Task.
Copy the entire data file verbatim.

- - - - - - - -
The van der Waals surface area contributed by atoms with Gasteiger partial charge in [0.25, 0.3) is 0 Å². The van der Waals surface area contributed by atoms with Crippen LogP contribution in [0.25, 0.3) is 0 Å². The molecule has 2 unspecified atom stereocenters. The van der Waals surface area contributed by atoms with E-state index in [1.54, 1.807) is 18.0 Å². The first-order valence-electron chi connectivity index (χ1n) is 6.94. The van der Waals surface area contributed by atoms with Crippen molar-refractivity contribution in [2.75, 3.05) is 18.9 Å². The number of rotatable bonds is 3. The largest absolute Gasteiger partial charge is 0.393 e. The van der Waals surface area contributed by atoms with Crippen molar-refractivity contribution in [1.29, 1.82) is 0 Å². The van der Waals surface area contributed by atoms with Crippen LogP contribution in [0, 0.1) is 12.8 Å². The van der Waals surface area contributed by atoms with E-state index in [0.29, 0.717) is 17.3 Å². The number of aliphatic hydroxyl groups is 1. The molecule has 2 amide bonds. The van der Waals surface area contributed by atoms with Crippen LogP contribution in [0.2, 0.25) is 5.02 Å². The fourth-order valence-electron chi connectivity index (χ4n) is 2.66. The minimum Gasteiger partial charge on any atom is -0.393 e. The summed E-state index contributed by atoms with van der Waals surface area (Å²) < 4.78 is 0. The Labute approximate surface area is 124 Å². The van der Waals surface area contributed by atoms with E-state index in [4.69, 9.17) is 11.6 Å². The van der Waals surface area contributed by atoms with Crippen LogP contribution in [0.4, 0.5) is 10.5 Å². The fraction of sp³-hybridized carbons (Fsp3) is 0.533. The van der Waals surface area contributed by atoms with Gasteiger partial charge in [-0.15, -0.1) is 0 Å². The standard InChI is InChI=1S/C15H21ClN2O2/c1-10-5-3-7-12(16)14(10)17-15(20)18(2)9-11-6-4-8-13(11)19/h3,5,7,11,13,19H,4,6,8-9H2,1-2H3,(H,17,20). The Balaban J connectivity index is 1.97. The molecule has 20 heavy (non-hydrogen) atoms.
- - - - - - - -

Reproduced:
The van der Waals surface area contributed by atoms with Gasteiger partial charge in [0.25, 0.3) is 0 Å². The van der Waals surface area contributed by atoms with Crippen LogP contribution in [0.25, 0.3) is 0 Å². The molecule has 2 unspecified atom stereocenters. The van der Waals surface area contributed by atoms with E-state index in [1.54, 1.807) is 18.0 Å². The first-order valence-electron chi connectivity index (χ1n) is 6.94. The van der Waals surface area contributed by atoms with Crippen molar-refractivity contribution in [2.75, 3.05) is 18.9 Å². The number of rotatable bonds is 3. The largest absolute Gasteiger partial charge is 0.393 e. The van der Waals surface area contributed by atoms with Crippen molar-refractivity contribution in [1.29, 1.82) is 0 Å². The van der Waals surface area contributed by atoms with Crippen LogP contribution in [0, 0.1) is 12.8 Å². The van der Waals surface area contributed by atoms with E-state index in [0.29, 0.717) is 17.3 Å². The number of aliphatic hydroxyl groups is 1. The molecule has 2 amide bonds. The van der Waals surface area contributed by atoms with Crippen LogP contribution in [0.2, 0.25) is 5.02 Å². The fourth-order valence-electron chi connectivity index (χ4n) is 2.66. The minimum Gasteiger partial charge on any atom is -0.393 e. The summed E-state index contributed by atoms with van der Waals surface area (Å²) < 4.78 is 0. The Labute approximate surface area is 124 Å². The van der Waals surface area contributed by atoms with E-state index in [4.69, 9.17) is 11.6 Å². The van der Waals surface area contributed by atoms with Crippen LogP contribution in [0.4, 0.5) is 10.5 Å². The fraction of sp³-hybridized carbons (Fsp3) is 0.533. The van der Waals surface area contributed by atoms with Gasteiger partial charge in [-0.15, -0.1) is 0 Å². The standard InChI is InChI=1S/C15H21ClN2O2/c1-10-5-3-7-12(16)14(10)17-15(20)18(2)9-11-6-4-8-13(11)19/h3,5,7,11,13,19H,4,6,8-9H2,1-2H3,(H,17,20). The Balaban J connectivity index is 1.97. The molecule has 20 heavy (non-hydrogen) atoms.